Model test   F[ 3, 6205] (prob) =     142.0(.0000)
--------+---------------------------------------------------------
|                  Standard          Prob.       Mean
NEWHSAT| Coefficient         Error      z    z>|Z|       of X
--------+---------------------------------------------------------
Constant|    7.02769***       .22099   31.80 .0000
AGE|    -.04882***       .00307  -15.90 .0000     44.3352
MARRIED|     .29664***       .07701    3.85 .0001      .84539
EDUC|     .14464***       .01331   10.87 .0000     10.9409
--------+---------------------------------------------------------
Maximum Simulated Likelihood
------------------------------------------------------------------
Random Coefficients LinearRg Model
Dependent variable               NEWHSAT
Log likelihood function    -12583.74717
Estimation based on N =   6209, K =    7
Unbalanced panel has    887 individuals
LINEAR regression model
Simulation based on     25 Halton draws
--------+---------------------------------------------------------
|                  Standard            Prob.      Mean
NEWHSAT| Coefficient         Error        z   z>|Z|      of X
--------+---------------------------------------------------------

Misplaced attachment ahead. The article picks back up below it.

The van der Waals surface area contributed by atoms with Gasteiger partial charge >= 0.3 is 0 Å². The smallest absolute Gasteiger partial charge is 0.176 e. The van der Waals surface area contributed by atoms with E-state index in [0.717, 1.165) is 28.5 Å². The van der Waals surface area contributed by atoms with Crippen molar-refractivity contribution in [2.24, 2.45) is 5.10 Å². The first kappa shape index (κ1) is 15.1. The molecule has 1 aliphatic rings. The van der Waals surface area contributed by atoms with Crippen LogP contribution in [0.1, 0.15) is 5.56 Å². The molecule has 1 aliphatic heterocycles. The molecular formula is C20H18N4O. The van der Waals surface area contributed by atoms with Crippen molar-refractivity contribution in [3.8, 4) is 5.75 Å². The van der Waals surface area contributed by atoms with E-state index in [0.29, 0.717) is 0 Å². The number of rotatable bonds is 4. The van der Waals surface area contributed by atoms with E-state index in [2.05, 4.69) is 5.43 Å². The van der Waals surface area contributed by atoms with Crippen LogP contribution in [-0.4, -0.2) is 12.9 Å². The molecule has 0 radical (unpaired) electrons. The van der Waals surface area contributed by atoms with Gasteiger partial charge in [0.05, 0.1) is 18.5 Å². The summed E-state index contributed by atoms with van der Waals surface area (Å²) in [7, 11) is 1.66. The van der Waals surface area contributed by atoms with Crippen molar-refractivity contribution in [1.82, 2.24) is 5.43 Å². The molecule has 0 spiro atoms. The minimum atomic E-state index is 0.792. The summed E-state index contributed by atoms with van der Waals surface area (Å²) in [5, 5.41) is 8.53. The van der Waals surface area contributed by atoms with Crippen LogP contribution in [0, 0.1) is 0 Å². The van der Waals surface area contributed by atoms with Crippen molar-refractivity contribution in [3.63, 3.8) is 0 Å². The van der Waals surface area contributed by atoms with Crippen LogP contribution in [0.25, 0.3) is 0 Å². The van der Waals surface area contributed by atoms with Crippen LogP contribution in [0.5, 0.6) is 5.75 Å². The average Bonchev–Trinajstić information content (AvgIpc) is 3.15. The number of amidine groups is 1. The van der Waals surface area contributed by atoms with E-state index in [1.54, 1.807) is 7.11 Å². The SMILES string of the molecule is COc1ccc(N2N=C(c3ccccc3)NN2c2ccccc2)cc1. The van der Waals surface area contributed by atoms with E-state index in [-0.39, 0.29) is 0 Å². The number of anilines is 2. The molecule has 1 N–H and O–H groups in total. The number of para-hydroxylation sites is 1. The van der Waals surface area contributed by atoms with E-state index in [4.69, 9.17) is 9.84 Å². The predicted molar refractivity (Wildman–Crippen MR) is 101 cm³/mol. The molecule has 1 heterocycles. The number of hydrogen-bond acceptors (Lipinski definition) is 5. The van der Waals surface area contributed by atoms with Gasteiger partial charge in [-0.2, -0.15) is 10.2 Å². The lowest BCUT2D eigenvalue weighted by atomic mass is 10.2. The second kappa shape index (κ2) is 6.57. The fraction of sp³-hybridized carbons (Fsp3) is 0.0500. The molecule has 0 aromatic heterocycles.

|Nonrandom parameters
Constant|    7.34576***       .15415     47.65 .0000
AGE|    -.05878***       .00206   -28.56 .0000    44.3352
MARRIED|     .23427***       .05034      4.65 .0000    .84539
|Means for random parameters
EDUC|     .16580***       .00951     17.43 .0000   10.9409
|Scale parameters for dists. of random parameters
EDUC|    1.86831***       .00179 1044.68 .0000
|Heterogeneity in the means of random parameters
cEDU_FEM|    -.03493***       .00379     -9.21 .0000
|Variance parameter given is sigma
Std.Dev.|    1.58877***       .00954   166.45 .0000
--------+---------------------------------------------------------
Simulating Conditional Means
for Individual Parameters

Posterior estimates of E[parameters(i) | Data(i)]
“Individual Coefficients”
--> Sample ; 1 - 887 \$
--> create ; betaeduc = beta_i \$
--> dstat   ; rhs = betaeduc \$
Descriptive Statistics
All results based on nonmissing observations.
==============================================================================
Variable     Mean       Std.Dev.     Minimum      Maximum        Cases Missing
==============================================================================
All observations in current sample
--------+---------------------------------------------------------------------
BETAEDUC| .161184       .132334     -.268006      .506677          887       0
Hierarchical Bayesian Estimation
Estimation of Hierarchical
Bayes Models